By

Watch Gretchen Lohse and Chris Forsyth’s Double Decker Music Series performance care of Bob Sweeney

Photo by Scott Troyan | via instagram.com/gretchenlohse
Photo by Scott Troyan | via instagram.com/gretchenlohse

A couple weeks back, we posted about this the latest installment of the Double Decker Music Series, a new mobile concert event created by local tour guide Sebastian Petsu. In it, local artists perform their music on top of an open-top double decker bus as it drives through the streets of Philadelphia. The latest installment took place on June 1st and featured folk singer/songwriter Gretchen Lohse and experimental guitarist Chris Forsyth, and if you weren’t lucky enough to get tickets (or if you did attend and want to relive the experience), you can watch a few clips of the performance care of local filmmaker Bob Sweeney’s Tumblr.  Take a peek below.

Double Decker Music Series: Gretchen Lohse “Two Travelers” (June 1, 2014) from Bob Sweeney on Vimeo.

Continue reading →

Tags: , , ,

By

Double Decker Music Series returns on June 1st with Gretchen Lohse and Chris Forsyth

Gretchen Lohse | photo by Vince Miesejewski
Gretchen Lohse | photo by Vince Miesejewski

One of the more unique live music happenings of the autumn returns next month as Gretchen Lohse and Chris Forsyth perform on top of an open-top double-decker tour bus as it drives around Philadelphia. The Double Decker Music Series was launched last fall by local tour guide and music scene regular Sebastian Petsu; the inaugural show / ride took place in October and featured singer-songwriter Birdie Busch and local experimental / jazz player Charles Cohen. Staging a show in this setting combines the freewheeling nature of an outdoor performance with ever-changing scenery of a drive around town; the music combines with the shifting skyline of center city, almost like a drive with the radio on (except the people making the music are actually driving with you).

In between Lohse’s set of haunting folk songs and Forsyth’s set of cerebral guitar rock, Petsu “will share dry wit and music history about the City of Brotherly Love.” The show is limited to 40 tickets, and are only available in advance; boarding begins at 7:45 on June 1st at 5th and Market Streets, and prompt arrival is encourages (“you can’t show up late, or the venue will be gone”); and in the case of rain, the performance will take place on Monday, June 2nd. You can check out video from that performance here, and get tickets and information on the show here.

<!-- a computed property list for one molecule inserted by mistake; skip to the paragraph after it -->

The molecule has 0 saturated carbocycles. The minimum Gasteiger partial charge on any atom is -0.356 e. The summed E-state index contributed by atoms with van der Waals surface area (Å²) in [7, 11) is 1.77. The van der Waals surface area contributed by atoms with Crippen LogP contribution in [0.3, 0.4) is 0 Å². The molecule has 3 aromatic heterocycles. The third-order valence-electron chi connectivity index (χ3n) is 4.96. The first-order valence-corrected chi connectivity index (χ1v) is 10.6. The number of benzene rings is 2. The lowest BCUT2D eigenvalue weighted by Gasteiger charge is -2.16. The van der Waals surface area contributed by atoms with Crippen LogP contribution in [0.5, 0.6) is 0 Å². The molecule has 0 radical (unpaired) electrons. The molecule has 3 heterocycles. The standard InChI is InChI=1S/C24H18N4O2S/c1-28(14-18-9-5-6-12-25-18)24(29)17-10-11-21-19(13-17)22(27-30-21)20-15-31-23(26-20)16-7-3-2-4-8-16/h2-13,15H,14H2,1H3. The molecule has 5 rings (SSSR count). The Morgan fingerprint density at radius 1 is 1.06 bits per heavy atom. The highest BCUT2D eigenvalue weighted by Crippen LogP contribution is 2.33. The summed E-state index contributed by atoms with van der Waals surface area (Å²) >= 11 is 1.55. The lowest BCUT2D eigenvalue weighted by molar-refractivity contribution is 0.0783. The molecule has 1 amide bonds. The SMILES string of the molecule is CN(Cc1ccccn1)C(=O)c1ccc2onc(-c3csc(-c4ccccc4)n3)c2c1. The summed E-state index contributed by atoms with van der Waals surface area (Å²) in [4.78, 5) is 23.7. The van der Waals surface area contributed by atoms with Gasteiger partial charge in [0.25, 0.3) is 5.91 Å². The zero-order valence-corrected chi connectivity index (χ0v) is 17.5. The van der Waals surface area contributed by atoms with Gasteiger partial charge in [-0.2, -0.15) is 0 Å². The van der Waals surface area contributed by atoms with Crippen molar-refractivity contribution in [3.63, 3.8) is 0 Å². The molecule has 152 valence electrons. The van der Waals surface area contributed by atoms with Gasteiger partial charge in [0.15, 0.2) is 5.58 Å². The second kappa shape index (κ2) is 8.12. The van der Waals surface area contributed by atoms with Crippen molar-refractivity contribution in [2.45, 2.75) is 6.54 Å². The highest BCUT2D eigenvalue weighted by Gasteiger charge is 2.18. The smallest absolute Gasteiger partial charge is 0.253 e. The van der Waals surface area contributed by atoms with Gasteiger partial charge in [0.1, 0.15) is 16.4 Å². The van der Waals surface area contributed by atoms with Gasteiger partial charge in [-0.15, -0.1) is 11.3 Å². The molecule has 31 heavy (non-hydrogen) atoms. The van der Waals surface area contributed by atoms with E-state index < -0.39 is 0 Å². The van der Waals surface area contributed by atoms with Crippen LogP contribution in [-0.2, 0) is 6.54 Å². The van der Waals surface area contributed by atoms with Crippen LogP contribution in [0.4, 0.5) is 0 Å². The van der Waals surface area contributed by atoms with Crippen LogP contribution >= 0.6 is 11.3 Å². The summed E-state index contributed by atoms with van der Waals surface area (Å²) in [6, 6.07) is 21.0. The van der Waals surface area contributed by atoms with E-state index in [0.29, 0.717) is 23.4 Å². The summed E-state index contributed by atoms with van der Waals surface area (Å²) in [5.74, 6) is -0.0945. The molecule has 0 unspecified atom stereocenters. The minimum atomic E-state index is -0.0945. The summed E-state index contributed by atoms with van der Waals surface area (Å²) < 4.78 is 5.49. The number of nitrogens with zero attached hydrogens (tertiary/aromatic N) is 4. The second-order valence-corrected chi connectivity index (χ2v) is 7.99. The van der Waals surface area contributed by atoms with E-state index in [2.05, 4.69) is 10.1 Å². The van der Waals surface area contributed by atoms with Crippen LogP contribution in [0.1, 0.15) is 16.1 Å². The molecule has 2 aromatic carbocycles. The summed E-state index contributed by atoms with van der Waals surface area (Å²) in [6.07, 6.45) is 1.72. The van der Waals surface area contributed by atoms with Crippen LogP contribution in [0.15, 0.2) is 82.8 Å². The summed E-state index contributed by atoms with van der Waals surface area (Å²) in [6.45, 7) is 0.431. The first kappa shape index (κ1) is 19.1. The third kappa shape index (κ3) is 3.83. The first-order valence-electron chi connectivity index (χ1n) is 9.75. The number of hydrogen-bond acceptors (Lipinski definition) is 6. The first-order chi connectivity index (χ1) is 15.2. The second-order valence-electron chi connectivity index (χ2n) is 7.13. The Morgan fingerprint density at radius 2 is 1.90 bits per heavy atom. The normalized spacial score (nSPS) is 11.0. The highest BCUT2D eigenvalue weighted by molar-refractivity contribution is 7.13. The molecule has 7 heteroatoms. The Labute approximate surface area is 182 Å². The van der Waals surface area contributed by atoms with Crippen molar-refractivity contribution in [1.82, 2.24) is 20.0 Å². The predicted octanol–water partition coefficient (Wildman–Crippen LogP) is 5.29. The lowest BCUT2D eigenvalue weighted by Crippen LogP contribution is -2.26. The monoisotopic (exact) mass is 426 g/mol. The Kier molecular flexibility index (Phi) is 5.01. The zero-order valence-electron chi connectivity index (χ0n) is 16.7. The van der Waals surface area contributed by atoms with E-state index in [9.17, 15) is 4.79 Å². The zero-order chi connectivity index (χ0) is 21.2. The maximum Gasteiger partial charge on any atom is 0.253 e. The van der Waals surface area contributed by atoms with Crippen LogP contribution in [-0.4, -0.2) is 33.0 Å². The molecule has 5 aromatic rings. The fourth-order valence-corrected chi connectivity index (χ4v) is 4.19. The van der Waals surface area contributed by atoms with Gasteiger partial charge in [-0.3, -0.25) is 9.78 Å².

Tags: , ,

By

Folkadelphia Session: Marisa Anderson

To the uninitiated, the ocean of instrumental guitar style players, whom often use and meld original compositions, melodies, and effects together with traditional blues fingering picking techniques, must seem particularly difficult to navigate. A lot of this music, both past and present, is lumped into a genre box called American Primitivism, termed by one of the giant looming figures in the fretted world, John Fahey, which tinges all of the be-lumped players with the “primitive” or untutored, uneducated stigma. Sure, some of these players are self-taught, but many have had formal training, and most have been at this thing for a long time. This style, while a niche in folk music (and some might say commercial appeal), has not only existed since around the late 1950s, but has continued to grow and thrive since then. Father figures like Fahey and the musicians on his Takoma Records, like the transcendental Robbie Basho, eclectic Leo Kottke, and Delta blues Bukka White, passed the torch to players like the technical, yet expressive Glenn Jones and the raucous ragtime and blues of Jack Rose. Of course, these are just a handful of people, a couple of veterans in the game. I think we live in a great time for this style; guitarists continue to take up the mantle, but in true modern fashion, they manipulate, experiment, incorporate, augment, exclude, and mess around with the original framework. My mind jumps to the Tompkins Square label that not only reissues lost gems from cult icons like Don Bikoff, Mark Fosson, and Harry Taussig, but are committed to releasing new forward-thinking releases from Daniel Bachman, James Blackshaw, Ryley Walker, and nearly countless others in their fret-heavy Imaginational Anthem compilations. Through Folkadelphia alone, we’ve recorded, presented, and championed players like Chris Forsyth, Matt Sowell, Ben Seretan, Jesse Sparhawk, and William Tyler. And, of course, this doesn’t even include musicians and bands that dabble in the genre, that pull from its now rich history – Kaki King, Ben Chasny, Jim O’Rourke – where and why should you draw a line? To the uninitiated, perhaps much of it sounds similar, but I urge you to keep listening with focused ears because once you start digging, a world of diversity, complexity, and limitless imagination and possibility will present itself to you.

One of my now favorite guitarists is the Portland, Oregon based Marisa Anderson. Perpetually on tour, her playing style has developed to be fleet-fingered and impossibly adaptable, nimbly pivoting from meditative improvisation to electric blues inflection to twangy country and cosmic beyondness. She’s also very prolific. In 2013 alone, she released two albums: Mercury, a collection of original compositions, and the appropriately named Traditional and Public Domain Songs. The two releases showcase very different elements; Mercury is like a primer on what is possible with six strings and ten fingers, a blistering 16 songs in less than 35 minutes, while Traditional and Public Domain Songs stretches familiar tunes like “Battle Hymn of the Republic” and “Pretty Polly” into uncharted experimental territory – pretty out there stuff! Whatever she is working on, Marisa Anderson is a guitarist to keep your eye on because you never know what she’ll come up with next.